What is the Federal Reserve System? Video

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  • 0:05 What Is the Federal Reserve?
  • 2:03 Main Goals of the Fed
  • 3:01 How the Fed Achieves…
  • 6:53 The Money Supply and the Fed
  • 7:27 Lesson Summary
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Lesson Transcript
Instructor: Jon Nash

Jon has taught Economics and Finance and has an MBA in Finance

Have you ever wondered why interest rates go up and down, seemingly at random? Of course you have! Discover what the Federal Reserve is, what its goals are and how those goals are achieved in this introductory lesson explaining the central bank of the United States.

What Is the Federal Reserve?

What if you had the power to create money out of thin air? How would you view the world? What would you do with the money you create? Would you take it up in a helicopter and drop it off the tallest building in the world? Would you use it to buy gold bars and stack the gold in the shape of the pyramids of Giza? Perhaps you would use it to help as many people as possible afford a college education. The Federal Reserve is the only organization in our society that has the authority to legally create money out of nothing. What an awesome power!

The Federal Reserve's power comes from its ability to issue money, called Federal Reserve Notes. While many people confuse it with the Bureau of Engraving and Printing, which is part of the Treasury Department, the Federal Reserve is actually not a federal agency. However, its power was delegated to it by Congress in the early 20th century. It doesn't actually run the printing presses where the currency is produced (that's the Treasury Department), but it does create money by increasing bank account balances. This creative power comes from the fact that it's at the very top of a giant pyramid of banking.

The Federal Reserve is at the top of the banking pyramid
Federal Reserve Pyramid Illustration

The Federal Reserve (called the Fed for short) is the central bank of the United States. Founded in 1913 by an act of Congress called the Federal Reserve Act, it's considered the government's bank as well as the banker's bank. It's also referred to as 'the lender of last resort' because of its ability to step in and loan out money when banks get into trouble. In doing so, it creates stability in the financial system and helps to reduce the severity of economic downturns.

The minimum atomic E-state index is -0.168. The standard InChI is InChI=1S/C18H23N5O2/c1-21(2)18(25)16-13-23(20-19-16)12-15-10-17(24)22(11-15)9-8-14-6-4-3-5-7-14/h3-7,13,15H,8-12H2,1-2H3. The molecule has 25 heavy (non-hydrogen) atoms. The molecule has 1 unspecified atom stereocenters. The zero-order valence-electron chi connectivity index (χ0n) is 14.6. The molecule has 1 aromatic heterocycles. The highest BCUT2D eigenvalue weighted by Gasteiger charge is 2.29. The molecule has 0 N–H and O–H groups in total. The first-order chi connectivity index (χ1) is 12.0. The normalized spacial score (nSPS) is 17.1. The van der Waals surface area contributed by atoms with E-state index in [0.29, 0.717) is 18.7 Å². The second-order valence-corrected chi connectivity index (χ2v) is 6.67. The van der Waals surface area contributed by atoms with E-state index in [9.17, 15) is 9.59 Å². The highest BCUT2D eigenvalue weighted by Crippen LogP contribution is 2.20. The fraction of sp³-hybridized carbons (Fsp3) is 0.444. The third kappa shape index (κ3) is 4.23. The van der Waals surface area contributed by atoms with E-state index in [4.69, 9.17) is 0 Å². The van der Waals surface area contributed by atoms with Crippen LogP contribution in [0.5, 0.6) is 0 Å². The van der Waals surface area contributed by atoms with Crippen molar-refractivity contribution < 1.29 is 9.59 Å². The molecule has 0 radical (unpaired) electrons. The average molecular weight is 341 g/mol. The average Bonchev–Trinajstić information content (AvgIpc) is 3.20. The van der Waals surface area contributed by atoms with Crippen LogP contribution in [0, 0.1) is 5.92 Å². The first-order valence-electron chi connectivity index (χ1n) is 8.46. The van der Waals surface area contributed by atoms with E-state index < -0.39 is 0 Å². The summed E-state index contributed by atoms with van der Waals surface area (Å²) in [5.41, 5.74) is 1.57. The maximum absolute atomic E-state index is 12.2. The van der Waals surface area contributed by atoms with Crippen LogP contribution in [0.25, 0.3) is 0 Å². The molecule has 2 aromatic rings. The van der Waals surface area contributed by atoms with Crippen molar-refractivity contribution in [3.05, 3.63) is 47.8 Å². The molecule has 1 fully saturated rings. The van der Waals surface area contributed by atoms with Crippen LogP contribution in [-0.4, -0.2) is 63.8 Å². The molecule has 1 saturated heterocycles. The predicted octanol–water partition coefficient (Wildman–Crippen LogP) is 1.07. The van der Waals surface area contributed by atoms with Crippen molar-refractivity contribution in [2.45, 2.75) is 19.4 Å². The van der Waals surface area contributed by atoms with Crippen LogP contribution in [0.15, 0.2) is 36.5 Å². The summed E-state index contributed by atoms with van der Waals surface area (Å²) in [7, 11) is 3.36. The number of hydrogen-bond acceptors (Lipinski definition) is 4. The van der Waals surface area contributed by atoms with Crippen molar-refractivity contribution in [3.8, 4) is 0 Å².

Main Goals of the Fed

Its main goals, at least since 1977, have been to promote maximum sustainable output and employment and to promote stable prices.

Here's what they say about themselves: 'The Federal Reserve sets the nation's monetary policy to promote the objectives of maximum employment, stable prices and moderate long-term interest rates.'

What does that mean? It means they want to see as many people as possible in the town of Ceelo working jobs. It means they don't want to see the prices in the grocery store rising too fast. When prices are somewhat stable, this helps a nation maximize its output while improving its standard of living. Finally, it means the Fed wants interest rates at the First National Bank of Ceelo to be low enough to encourage people to borrow and invest.

How the Fed Achieves Its Monetary Goals

How does the Fed achieve these goals? By controlling the money supply.

The money supply is a stock of safe assets that households and businesses can use to make payments or to hold as short-term investments. Common examples of the money supply include the currency and coins in circulation, but also checking and savings accounts, like the one Margie deposits her paycheck into when she goes to the First National Bank of Ceelo.

The actions taken by the Federal Reserve are often too complex and difficult for many people to figure out, although they have a track record of delivering positive results. Here's a more detailed list of the important functions that the Fed performs:

  • Acts as the lender of last resort to commercial banks
  • Regulates the money supply
  • Holds deposits of banks
  • Supervises the banking system
  • Provides check-clearing services

One thing the Federal Reserve does not do is bank with individuals, so it cannot extend any credit to individuals.

The Fed is able to exercise considerable control over the money supply and interest rates because commercial banks are required to maintain a reserve account of their own at one of the Federal Reserve Banks throughout the country. That's why it's referred to as 'the banker's bank.' Banks are required to keep some of their own money in an account at the Federal Reserve, and the Fed determines the interest rate these banks pay to borrow money. All of the other bank interest rates that affect everyday citizens, like you and me, are somehow tied, either directly or indirectly, to this main interest rate they call the Federal Funds Rate.

When the economy is doing really well, the Fed tends to keep interest rates on the higher side. When the economy is doing very poorly, on the other hand, they tend to keep interest rates on the low side in an effort to jump-start the economy's engine.

When the economy is doing poorly, the Fed tends to keep interest rates low
Federal Funds Rate

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